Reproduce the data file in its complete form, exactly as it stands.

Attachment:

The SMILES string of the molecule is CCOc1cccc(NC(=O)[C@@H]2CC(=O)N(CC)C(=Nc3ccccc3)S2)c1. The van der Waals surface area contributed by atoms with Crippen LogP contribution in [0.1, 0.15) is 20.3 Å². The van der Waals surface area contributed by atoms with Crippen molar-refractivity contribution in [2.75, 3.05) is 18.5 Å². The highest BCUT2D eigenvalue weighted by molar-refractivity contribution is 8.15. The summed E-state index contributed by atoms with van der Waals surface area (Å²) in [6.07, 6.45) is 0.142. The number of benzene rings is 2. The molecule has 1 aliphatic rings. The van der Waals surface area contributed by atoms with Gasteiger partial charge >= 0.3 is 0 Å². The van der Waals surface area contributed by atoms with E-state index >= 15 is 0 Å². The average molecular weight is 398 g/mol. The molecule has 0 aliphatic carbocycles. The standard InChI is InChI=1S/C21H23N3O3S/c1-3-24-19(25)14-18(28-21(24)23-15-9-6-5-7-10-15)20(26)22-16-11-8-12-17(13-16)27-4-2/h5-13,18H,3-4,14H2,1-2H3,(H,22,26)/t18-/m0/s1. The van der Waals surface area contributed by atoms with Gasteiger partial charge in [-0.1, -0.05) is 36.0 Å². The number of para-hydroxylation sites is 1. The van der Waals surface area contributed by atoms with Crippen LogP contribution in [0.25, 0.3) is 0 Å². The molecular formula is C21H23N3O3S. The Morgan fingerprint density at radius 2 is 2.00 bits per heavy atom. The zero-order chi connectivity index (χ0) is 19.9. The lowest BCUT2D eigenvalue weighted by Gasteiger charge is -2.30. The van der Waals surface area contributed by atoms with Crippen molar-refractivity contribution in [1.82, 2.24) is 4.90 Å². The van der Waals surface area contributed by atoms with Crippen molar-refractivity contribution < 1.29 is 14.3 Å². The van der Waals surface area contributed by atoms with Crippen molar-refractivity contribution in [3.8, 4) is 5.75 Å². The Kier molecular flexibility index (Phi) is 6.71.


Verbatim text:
The SMILES string of the molecule is CCOc1cccc(NC(=O)[C@@H]2CC(=O)N(CC)C(=Nc3ccccc3)S2)c1. The van der Waals surface area contributed by atoms with Crippen LogP contribution in [0.1, 0.15) is 20.3 Å². The van der Waals surface area contributed by atoms with Crippen molar-refractivity contribution in [2.75, 3.05) is 18.5 Å². The highest BCUT2D eigenvalue weighted by molar-refractivity contribution is 8.15. The summed E-state index contributed by atoms with van der Waals surface area (Å²) in [6.07, 6.45) is 0.142. The number of benzene rings is 2. The molecule has 1 aliphatic rings. The van der Waals surface area contributed by atoms with Gasteiger partial charge >= 0.3 is 0 Å². The van der Waals surface area contributed by atoms with E-state index >= 15 is 0 Å². The average molecular weight is 398 g/mol. The molecule has 0 aliphatic carbocycles. The standard InChI is InChI=1S/C21H23N3O3S/c1-3-24-19(25)14-18(28-21(24)23-15-9-6-5-7-10-15)20(26)22-16-11-8-12-17(13-16)27-4-2/h5-13,18H,3-4,14H2,1-2H3,(H,22,26)/t18-/m0/s1. The van der Waals surface area contributed by atoms with Gasteiger partial charge in [-0.1, -0.05) is 36.0 Å². The number of para-hydroxylation sites is 1. The van der Waals surface area contributed by atoms with Crippen LogP contribution in [0.25, 0.3) is 0 Å². The molecular formula is C21H23N3O3S. The Morgan fingerprint density at radius 2 is 2.00 bits per heavy atom. The zero-order chi connectivity index (χ0) is 19.9. The lowest BCUT2D eigenvalue weighted by Gasteiger charge is -2.30. The van der Waals surface area contributed by atoms with Crippen molar-refractivity contribution in [1.82, 2.24) is 4.90 Å². The van der Waals surface area contributed by atoms with Crippen molar-refractivity contribution < 1.29 is 14.3 Å². The van der Waals surface area contributed by atoms with Crippen molar-refractivity contribution in [3.8, 4) is 5.75 Å². The Kier molecular flexibility index (Phi) is 6.71.